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On the fringes of the Cotswolds lies the hidden gem of Minster Lovell Hall ruins.
Tucked away in the Oxfordshire countryside, this once-thriving noble residence now lies in disrepair.
Although it’s upsetting to see this grand house in decay, a walk around these gothic ruins is incredibly romantic as it’s perched beside the River Windrush.
Here’s a complete guide on how to visit Minster Lovell Hall ruins & Dovecote with all the things to do here!
The history of Minster Lovell Hall & Dovecote
Minster Lovell was recorded in the Domesday Books in 1086 as Minstre. At that time there were 29 households and two mills.
There have also been multiple artifacts found around here that confirm it was a Saxon settlement.
A manor home was later built on the grounds in the 12th century by William the ‘Little Wolf’. He was granted the land by King Henry I.
The name was later adapted to Lovell and the 7th Baron William Lovell built this stately home in the 15th-century between 1431-1440.
He was one of the richest men in England at the time and built this to show off his incredible wealth.
He completely tore down his ancestor’s old house and built a new one. This was because the fashion at the time was to have a grand home surrounding a courtyard.
William had a son, called John, who was a Lancastrian and appointed the master forester of Wychwood by Henry VI.
During the War of the Roses John’s son, Francis Lovell became Yorkist in support of Richard III.
The hall still remained the main residence of the Lovell family and Richard III even visited as a guest of Francis Lovell.
However, after the Battle of Bosworth, Francis Lovell’s estates were forfeited to the crown. The land was then gifted to Jasper Tudor, uncle of Henry VII.
Francis would be the last of the Lovell line to live here.
What happened to Minster Lovell Hall?
After the Battle of Bosworth Field, the lands were the property of the crown and switched hands many times. Eventually, it was purchased by a lawyer called Sir Edward Coke in 1602.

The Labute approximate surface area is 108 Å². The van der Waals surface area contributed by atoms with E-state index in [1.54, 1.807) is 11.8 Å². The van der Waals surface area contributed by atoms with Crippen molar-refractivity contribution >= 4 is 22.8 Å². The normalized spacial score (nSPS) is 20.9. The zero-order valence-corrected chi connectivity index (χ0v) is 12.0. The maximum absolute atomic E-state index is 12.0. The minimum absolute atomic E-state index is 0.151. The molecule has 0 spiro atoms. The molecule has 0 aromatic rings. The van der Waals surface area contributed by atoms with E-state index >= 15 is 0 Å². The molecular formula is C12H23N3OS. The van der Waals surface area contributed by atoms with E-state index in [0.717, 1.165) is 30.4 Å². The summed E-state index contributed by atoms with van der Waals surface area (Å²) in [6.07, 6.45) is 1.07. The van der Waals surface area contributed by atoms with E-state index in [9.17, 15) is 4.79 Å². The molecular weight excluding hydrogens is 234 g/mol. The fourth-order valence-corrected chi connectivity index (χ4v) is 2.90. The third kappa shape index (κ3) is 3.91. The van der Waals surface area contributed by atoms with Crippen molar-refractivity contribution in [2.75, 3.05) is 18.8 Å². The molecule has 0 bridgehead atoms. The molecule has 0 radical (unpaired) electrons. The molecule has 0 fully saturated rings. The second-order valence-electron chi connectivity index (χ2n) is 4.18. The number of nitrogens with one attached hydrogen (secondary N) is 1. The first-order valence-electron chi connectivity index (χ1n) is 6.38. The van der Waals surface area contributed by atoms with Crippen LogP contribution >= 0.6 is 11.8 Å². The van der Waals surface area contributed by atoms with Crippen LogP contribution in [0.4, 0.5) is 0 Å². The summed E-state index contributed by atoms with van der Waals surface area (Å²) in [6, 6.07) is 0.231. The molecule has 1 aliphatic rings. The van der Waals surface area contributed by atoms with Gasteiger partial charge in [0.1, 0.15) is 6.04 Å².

He then passed the home to his descendant Thomas Coke, the Earl of Leicester. He lived here between 1721 and 1728. He then gained the title of Lord Lovell of Minster Lovell.
Lord Coke then assumed his seat at Holkham in Norfolk in the 1730s and the majority of Minster Lovell Hall was dismantled in 1747.
Eventually, due to the site being abandoned, the rest of the manor fell into disrepair over the centuries. Many parts of the foundations have decayed and crumbled over time. What is left over is what we can explore today.
The legend of the Minster Lovell Hall ghost!
There are many legends associated with Minster Lovell Hall that still have people spooked about visiting this place.
According to records, a skeleton was found here underneath the manor by workmen in 1718.
The skeleton was sat at a table with a book, pen, and paper. There was also a small dog who was lying by his feet. When the workmen touched the skeleton, it crumbled before their eyes!
Workers were convinced that this skeleton was that of Francis Lovell who hid here after the Battle of Bosworth Field.
They believed that he had a servant here to wait on him. When the servant suddenly died, Francis starved to death.
People still believe Francis’ ghost haunts these ruins today and many visitors report a sudden feeling of melancholy that disappears moments later.
There is also another legend that says the ruins are haunted by a knight in armour who rides around on a white horse.
Others say that this is the sight of a murder! One of the Lovell brothers brought home a pretty wife and the other brother killed him out of jealousy.
The wife couldn’t bear the thought of living with the brother-in-law and so drowned herself in the pond nearby the hall. She haunts the grounds and visitors have reported hearing a lady crying.
The Ballad of the Mistletoe Bough
Another tale is related to The Ballad of the Mistletoe Bough. A poem that has been connected to many stately homes in England.
The verses speak of William Lovell who brought his bride home after their wedding. On the day of the feast, they were playing a game of hide and seek. His bride offered to hide but then went missing!
William and his servants searched the hall and grounds for weeks. Eventually, William died of a broken heart.
There have been reports that visitors can still hear his screams of anguish on the grounds. Incredibly spooky!